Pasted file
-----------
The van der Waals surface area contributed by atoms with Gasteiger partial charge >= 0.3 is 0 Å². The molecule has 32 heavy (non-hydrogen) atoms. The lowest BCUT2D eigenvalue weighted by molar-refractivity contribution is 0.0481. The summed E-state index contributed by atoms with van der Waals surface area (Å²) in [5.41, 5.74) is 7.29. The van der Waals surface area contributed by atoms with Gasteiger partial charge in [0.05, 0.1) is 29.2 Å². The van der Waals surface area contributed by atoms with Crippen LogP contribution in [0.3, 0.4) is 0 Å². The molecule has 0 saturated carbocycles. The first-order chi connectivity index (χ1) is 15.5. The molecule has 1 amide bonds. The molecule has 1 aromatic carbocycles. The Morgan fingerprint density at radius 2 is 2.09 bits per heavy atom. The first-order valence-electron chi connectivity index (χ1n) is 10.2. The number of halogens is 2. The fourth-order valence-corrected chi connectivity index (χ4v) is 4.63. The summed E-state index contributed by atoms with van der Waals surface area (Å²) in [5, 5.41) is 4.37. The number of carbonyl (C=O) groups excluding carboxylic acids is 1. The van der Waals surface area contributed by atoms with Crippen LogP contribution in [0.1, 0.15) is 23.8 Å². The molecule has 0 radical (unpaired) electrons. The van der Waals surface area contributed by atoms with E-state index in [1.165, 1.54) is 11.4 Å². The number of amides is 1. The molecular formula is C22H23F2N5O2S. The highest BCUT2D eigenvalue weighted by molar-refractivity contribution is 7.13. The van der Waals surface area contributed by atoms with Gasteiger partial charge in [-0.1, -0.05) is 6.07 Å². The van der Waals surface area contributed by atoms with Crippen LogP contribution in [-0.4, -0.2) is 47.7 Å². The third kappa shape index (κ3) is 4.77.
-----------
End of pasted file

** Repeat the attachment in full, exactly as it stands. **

The van der Waals surface area contributed by atoms with Gasteiger partial charge >= 0.3 is 0 Å². The molecule has 32 heavy (non-hydrogen) atoms. The lowest BCUT2D eigenvalue weighted by molar-refractivity contribution is 0.0481. The summed E-state index contributed by atoms with van der Waals surface area (Å²) in [5.41, 5.74) is 7.29. The van der Waals surface area contributed by atoms with Gasteiger partial charge in [0.05, 0.1) is 29.2 Å². The van der Waals surface area contributed by atoms with Crippen LogP contribution in [0.3, 0.4) is 0 Å². The molecule has 0 saturated carbocycles. The first-order chi connectivity index (χ1) is 15.5. The molecule has 1 amide bonds. The molecule has 1 aromatic carbocycles. The Morgan fingerprint density at radius 2 is 2.09 bits per heavy atom. The first-order valence-electron chi connectivity index (χ1n) is 10.2. The number of halogens is 2. The fourth-order valence-corrected chi connectivity index (χ4v) is 4.63. The summed E-state index contributed by atoms with van der Waals surface area (Å²) in [5, 5.41) is 4.37. The number of carbonyl (C=O) groups excluding carboxylic acids is 1. The van der Waals surface area contributed by atoms with Crippen LogP contribution in [0.1, 0.15) is 23.8 Å². The molecule has 0 radical (unpaired) electrons. The van der Waals surface area contributed by atoms with E-state index in [1.165, 1.54) is 11.4 Å². The number of amides is 1. The molecular formula is C22H23F2N5O2S. The highest BCUT2D eigenvalue weighted by molar-refractivity contribution is 7.13. The van der Waals surface area contributed by atoms with Gasteiger partial charge in [-0.1, -0.05) is 6.07 Å². The van der Waals surface area contributed by atoms with Crippen LogP contribution in [-0.4, -0.2) is 47.7 Å². The third kappa shape index (κ3) is 4.77.